A systematic review of the effectiveness of brief interventions with substance using adolescents by type of drug

TitleA systematic review of the effectiveness of brief interventions with substance using adolescents by type of drug
Publication TypeJournal Article
Year of Publication2003
AuthorsTait, RJ, Hulse, GK
JournalDrug and Alcohol Review
Date PublishedSep
Publication Languageeng
ISBN Number0959-5236 (Print)0959-5236 (Linking)
Accession Number15385228
Keywords*Street Drugs, Adolescent, Alcohol Drinking/prevention & control, Female, Humans, Male, Substance-Related Disorders/*rehabilitation, Time Factors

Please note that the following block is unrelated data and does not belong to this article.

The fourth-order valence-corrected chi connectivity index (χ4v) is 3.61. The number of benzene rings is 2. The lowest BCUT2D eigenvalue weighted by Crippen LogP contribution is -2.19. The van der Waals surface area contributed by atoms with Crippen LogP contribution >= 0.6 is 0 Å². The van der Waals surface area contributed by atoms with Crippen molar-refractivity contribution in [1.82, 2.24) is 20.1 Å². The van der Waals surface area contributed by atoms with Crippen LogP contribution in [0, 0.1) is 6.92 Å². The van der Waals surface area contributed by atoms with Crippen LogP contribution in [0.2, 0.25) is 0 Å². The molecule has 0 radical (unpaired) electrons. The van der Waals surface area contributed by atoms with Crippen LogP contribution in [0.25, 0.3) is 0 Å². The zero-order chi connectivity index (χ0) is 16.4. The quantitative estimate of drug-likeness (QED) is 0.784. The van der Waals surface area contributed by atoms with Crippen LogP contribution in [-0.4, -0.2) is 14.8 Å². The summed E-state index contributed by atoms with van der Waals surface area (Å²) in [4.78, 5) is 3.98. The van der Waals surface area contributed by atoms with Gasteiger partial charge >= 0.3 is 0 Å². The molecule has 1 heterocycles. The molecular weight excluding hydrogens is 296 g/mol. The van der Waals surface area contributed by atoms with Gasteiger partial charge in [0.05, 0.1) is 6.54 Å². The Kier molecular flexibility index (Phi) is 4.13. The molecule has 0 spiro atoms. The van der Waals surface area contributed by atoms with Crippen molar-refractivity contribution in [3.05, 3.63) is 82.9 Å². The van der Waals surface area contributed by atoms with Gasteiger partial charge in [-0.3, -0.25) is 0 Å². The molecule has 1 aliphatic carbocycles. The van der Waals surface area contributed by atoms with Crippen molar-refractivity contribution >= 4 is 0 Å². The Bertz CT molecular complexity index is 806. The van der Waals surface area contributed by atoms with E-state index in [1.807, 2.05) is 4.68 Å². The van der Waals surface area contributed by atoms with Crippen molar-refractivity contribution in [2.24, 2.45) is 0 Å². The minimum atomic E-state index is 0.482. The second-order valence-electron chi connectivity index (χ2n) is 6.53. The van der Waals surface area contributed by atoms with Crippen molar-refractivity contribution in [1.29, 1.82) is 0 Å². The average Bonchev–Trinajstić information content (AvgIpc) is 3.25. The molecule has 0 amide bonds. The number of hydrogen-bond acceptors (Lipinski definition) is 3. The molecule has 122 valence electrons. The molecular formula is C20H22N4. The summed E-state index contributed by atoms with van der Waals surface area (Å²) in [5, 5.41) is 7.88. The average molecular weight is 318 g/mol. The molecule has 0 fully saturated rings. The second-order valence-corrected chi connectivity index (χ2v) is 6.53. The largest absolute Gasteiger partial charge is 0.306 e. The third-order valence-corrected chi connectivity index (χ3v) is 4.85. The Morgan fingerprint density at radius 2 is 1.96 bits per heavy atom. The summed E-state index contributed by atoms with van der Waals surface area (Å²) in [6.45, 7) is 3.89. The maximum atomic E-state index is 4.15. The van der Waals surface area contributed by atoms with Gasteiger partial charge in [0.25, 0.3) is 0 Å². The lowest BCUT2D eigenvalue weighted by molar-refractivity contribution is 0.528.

The aim of this paper is to evaluate the effectiveness of brief interventions (BI) with adolescents (mean age <20) in reducing alcohol, tobacco or other drug (ATOD) use by means of a systematic review of BI for adolescent substance use in the English language literature up to 2002. We identified 11 studies involving 3734 adolescents. Follow-up ranged from 6 weeks to 24 months. Motivational interviewing was the predominant approach, underpinning eight studies: the remaining three provided personalized health information. Seven papers reported outcomes for alcohol interventions and four involved other substances (including one with separate alcohol outcomes). The overall effect size was d=0.126 with borderline homogeneity (Q=14.9, df=9, p=0.09). The effect size from the eight alcohol interventions (n=1,075) was classified as significant but "small" (d=0.275). The remaining non-alcohol studies were considered separately as interventions involving tobacco or multiple substance use. The two interventions with tobacco involved a substantial sample (n=2,626) but had a very small effect (d=0.037), while the two interventions addressing multiple substances involved few participants (n=110) but had a medium-large effect (d=0.78). Across a diverse range of settings (dental clinic, schools, universities, substance treatment centres) and, therefore, probably diverse clients, BI conferred benefits to adolescent substance users. BI had a small effect on alcohol consumption and related measures. The data for tobacco interventions suggested a very small reduction, particularly with general community interventions. The effect of BI with multiple substances appears substantial but the small sample cautions against expansive generalization.

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